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Paradise Lost 2: Revelations (2000)

Unrated | | Documentary, Crime | TV Movie 12 March 2001
The case of the West Memphis Three, its questionable circumstances and the parties involved are followed up years later.

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Nominated for 1 Primetime Emmy. Another 2 wins. See more awards »
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Cast overview, first billed only:
Melissa Byers ...
Herself (archive footage)
Norris Deajon ...
Tim Sullivan ...
Himself (archive sound)
Chris Worthington ...
John Mark Byers ...
Kathy Bakken ...
Burk Sauls ...
Himself (as Jessie Miskelly)
Debra Shue ...
Grove Pashley ...
Anna Masek ...
Ruth Carter ...
Bill Pritcherson ...


In 1994, three nonconformist boys in West Memphis, Arkansas were convicted for a horrific triple child murder. However, the original film shows how questionable evidence and a prejudiced community instead led to an apparent miscarriage of justice. The producers return to West Memphis to meet the Three again and the grassroots movement that has arisen to exonerate the Three. However, the father of one of the victims, John Mark Byers, is profiled as well as he belligerently asserts the three's guilt even as new evidence and his own criminal record draws suspicion on himself. Written by Kenneth Chisholm (kchishol@rogers.com)

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Documentary | Crime


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Release Date:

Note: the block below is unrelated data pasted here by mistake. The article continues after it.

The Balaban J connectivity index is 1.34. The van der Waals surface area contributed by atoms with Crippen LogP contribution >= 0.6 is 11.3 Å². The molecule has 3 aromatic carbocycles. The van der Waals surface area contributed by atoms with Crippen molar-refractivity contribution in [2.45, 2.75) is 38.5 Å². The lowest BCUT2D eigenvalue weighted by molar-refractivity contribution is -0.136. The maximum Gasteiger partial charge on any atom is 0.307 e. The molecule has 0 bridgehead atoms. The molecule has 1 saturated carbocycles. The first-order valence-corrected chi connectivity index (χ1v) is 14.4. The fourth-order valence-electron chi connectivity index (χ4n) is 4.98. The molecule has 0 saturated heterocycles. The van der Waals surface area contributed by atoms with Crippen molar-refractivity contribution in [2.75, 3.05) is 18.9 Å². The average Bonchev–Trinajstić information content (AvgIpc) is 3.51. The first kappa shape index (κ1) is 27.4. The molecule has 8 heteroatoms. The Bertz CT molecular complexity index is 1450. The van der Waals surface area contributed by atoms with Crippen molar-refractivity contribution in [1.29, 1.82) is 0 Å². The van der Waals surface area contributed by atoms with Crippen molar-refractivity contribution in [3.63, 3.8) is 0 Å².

12 March 2001 (USA)  »

Also Known As:

Revelations: Paradise Lost 2  »

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Did You Know?


The only film of the trilogy to be a TV project instead of receive a theatrical release. See more »


At one point the on-screen date for a trial scene is listed as January of 1993. The murders didn't occur until May of that year. See more »


By Metallica
Written by James Hetfield, Lars Ulrich, and Kirk Hammett
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User Reviews

one of the eeriest documentaries I've ever seen, though taken within its context
29 January 2016 | by (United States) – See all my reviews

It's strange to come to write about Paradise Lost 2: Revelations having watch some (though not all) of the third and final entry from 2011, part 3 Purgatory (which was made the same year the West Memphis 3 - Damien Echols, Jessie Misskelley Jr., and Jason Baldwin - were finally released from prison due to an unusual 'plea' deal). I say this because by the time one watches that film, shot some 12/13 years after the second entry which was shot four years after the original Paradise Lost (93/94 in Arkansas), a key character (and I use the word Character I should say with a capital C) with John Mark Byers has changed. Hindsight is always 20/20 as the saying goes, but it is still captivating and kind of horrifying to see how Byers, and not necessarily the three (at the time) convicted killers, becomes the main character here.

I have to wonder if the filmmakers went into the project knowing exactly what they would do; part of the impetus was to go back to the area in Arkansas as Echols in 1998/99 was facing a very urgent appeal process in court (with the original judge in the case, I'd say unfortunately), and also by this time the effect of the first Paradise Lost doc was such that the film itself was available as evidence for the defense. Ironically though because of the notoriety, the filmmakers Berlinger and Sinofsky weren't allowed in the courtroom, and the parents of the victims (seen in part 1) declined to be interviewed... except for Byers' stepfather, and his mother by this point had died. What did she die from? Well, that's kind of a funny story...